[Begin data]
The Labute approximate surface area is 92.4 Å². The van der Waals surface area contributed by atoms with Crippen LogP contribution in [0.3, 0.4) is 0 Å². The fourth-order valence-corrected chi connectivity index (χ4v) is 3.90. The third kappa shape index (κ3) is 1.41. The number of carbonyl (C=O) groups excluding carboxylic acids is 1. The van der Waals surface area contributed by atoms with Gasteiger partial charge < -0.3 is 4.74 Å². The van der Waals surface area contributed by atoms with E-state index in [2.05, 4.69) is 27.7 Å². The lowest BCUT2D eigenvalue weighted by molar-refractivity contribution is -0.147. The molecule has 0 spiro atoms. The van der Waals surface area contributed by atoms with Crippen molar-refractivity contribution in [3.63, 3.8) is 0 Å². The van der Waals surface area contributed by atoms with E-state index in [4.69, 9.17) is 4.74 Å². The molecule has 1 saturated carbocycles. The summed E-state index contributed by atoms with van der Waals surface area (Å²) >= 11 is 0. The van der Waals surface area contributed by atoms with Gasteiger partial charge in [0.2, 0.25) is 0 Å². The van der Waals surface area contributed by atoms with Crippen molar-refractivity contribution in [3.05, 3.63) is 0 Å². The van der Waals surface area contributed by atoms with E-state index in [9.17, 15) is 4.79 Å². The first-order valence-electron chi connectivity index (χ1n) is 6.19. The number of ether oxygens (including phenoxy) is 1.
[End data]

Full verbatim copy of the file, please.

The Labute approximate surface area is 92.4 Å². The van der Waals surface area contributed by atoms with Crippen LogP contribution in [0.3, 0.4) is 0 Å². The fourth-order valence-corrected chi connectivity index (χ4v) is 3.90. The third kappa shape index (κ3) is 1.41. The number of carbonyl (C=O) groups excluding carboxylic acids is 1. The van der Waals surface area contributed by atoms with Gasteiger partial charge < -0.3 is 4.74 Å². The van der Waals surface area contributed by atoms with E-state index in [2.05, 4.69) is 27.7 Å². The lowest BCUT2D eigenvalue weighted by molar-refractivity contribution is -0.147. The molecule has 0 spiro atoms. The van der Waals surface area contributed by atoms with Crippen molar-refractivity contribution in [3.63, 3.8) is 0 Å². The van der Waals surface area contributed by atoms with E-state index in [4.69, 9.17) is 4.74 Å². The molecule has 1 saturated carbocycles. The summed E-state index contributed by atoms with van der Waals surface area (Å²) >= 11 is 0. The van der Waals surface area contributed by atoms with Gasteiger partial charge in [0.2, 0.25) is 0 Å². The van der Waals surface area contributed by atoms with Crippen molar-refractivity contribution in [3.05, 3.63) is 0 Å². The van der Waals surface area contributed by atoms with E-state index in [9.17, 15) is 4.79 Å². The first-order valence-electron chi connectivity index (χ1n) is 6.19. The number of ether oxygens (including phenoxy) is 1.